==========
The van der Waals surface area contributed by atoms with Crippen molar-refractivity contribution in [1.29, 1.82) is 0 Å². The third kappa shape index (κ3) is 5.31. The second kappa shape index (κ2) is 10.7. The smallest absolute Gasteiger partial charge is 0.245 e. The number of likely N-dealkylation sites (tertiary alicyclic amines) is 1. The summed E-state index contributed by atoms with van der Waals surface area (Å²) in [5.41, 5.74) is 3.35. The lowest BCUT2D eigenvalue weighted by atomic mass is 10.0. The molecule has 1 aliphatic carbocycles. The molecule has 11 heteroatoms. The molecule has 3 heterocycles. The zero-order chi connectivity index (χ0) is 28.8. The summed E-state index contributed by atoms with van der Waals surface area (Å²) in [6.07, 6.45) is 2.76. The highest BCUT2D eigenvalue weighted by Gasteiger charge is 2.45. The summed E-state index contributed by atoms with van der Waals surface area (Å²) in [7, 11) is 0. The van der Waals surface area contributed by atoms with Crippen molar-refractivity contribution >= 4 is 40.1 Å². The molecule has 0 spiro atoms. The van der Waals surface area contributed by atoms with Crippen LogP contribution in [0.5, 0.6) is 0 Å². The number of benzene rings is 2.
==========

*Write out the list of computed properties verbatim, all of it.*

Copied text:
The van der Waals surface area contributed by atoms with Crippen molar-refractivity contribution in [1.29, 1.82) is 0 Å². The third kappa shape index (κ3) is 5.31. The second kappa shape index (κ2) is 10.7. The smallest absolute Gasteiger partial charge is 0.245 e. The number of likely N-dealkylation sites (tertiary alicyclic amines) is 1. The summed E-state index contributed by atoms with van der Waals surface area (Å²) in [5.41, 5.74) is 3.35. The lowest BCUT2D eigenvalue weighted by atomic mass is 10.0. The molecule has 1 aliphatic carbocycles. The molecule has 11 heteroatoms. The molecule has 3 heterocycles. The zero-order chi connectivity index (χ0) is 28.8. The summed E-state index contributed by atoms with van der Waals surface area (Å²) in [6.07, 6.45) is 2.76. The highest BCUT2D eigenvalue weighted by Gasteiger charge is 2.45. The summed E-state index contributed by atoms with van der Waals surface area (Å²) in [7, 11) is 0. The van der Waals surface area contributed by atoms with Crippen molar-refractivity contribution >= 4 is 40.1 Å². The molecule has 0 spiro atoms. The van der Waals surface area contributed by atoms with Crippen LogP contribution in [0.5, 0.6) is 0 Å². The number of benzene rings is 2.